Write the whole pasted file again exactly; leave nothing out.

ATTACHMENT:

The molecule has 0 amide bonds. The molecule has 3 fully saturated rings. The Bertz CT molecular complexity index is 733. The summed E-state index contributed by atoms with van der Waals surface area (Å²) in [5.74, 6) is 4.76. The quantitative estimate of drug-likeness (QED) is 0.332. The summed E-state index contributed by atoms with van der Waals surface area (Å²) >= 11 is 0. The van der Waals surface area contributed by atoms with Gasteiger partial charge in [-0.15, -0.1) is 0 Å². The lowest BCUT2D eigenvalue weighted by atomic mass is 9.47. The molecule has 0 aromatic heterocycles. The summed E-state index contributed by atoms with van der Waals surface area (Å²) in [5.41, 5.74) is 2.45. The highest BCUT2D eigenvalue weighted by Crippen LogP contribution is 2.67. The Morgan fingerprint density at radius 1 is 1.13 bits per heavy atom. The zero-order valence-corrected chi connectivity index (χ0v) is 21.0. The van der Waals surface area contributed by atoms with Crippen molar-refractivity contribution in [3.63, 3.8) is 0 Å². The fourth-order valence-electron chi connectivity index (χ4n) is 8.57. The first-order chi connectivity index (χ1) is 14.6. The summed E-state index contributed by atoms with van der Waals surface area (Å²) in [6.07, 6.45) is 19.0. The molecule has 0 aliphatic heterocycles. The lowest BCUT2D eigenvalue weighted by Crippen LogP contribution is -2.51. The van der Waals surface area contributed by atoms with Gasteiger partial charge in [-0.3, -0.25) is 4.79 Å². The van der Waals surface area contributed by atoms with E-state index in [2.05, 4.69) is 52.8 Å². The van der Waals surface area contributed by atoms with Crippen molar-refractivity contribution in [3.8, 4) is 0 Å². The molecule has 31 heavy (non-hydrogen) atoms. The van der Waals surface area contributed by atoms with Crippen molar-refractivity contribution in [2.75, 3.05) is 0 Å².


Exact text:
The molecule has 0 amide bonds. The molecule has 3 fully saturated rings. The Bertz CT molecular complexity index is 733. The summed E-state index contributed by atoms with van der Waals surface area (Å²) in [5.74, 6) is 4.76. The quantitative estimate of drug-likeness (QED) is 0.332. The summed E-state index contributed by atoms with van der Waals surface area (Å²) >= 11 is 0. The van der Waals surface area contributed by atoms with Gasteiger partial charge in [-0.15, -0.1) is 0 Å². The lowest BCUT2D eigenvalue weighted by atomic mass is 9.47. The molecule has 0 aromatic heterocycles. The summed E-state index contributed by atoms with van der Waals surface area (Å²) in [5.41, 5.74) is 2.45. The highest BCUT2D eigenvalue weighted by Crippen LogP contribution is 2.67. The Morgan fingerprint density at radius 1 is 1.13 bits per heavy atom. The zero-order valence-corrected chi connectivity index (χ0v) is 21.0. The van der Waals surface area contributed by atoms with Crippen molar-refractivity contribution in [3.63, 3.8) is 0 Å². The fourth-order valence-electron chi connectivity index (χ4n) is 8.57. The first-order chi connectivity index (χ1) is 14.6. The summed E-state index contributed by atoms with van der Waals surface area (Å²) in [6.07, 6.45) is 19.0. The molecule has 0 aliphatic heterocycles. The lowest BCUT2D eigenvalue weighted by Crippen LogP contribution is -2.51. The van der Waals surface area contributed by atoms with Gasteiger partial charge in [-0.3, -0.25) is 4.79 Å². The van der Waals surface area contributed by atoms with E-state index in [2.05, 4.69) is 52.8 Å². The van der Waals surface area contributed by atoms with Crippen molar-refractivity contribution in [3.8, 4) is 0 Å². The molecule has 31 heavy (non-hydrogen) atoms. The van der Waals surface area contributed by atoms with Crippen molar-refractivity contribution in [2.75, 3.05) is 0 Å².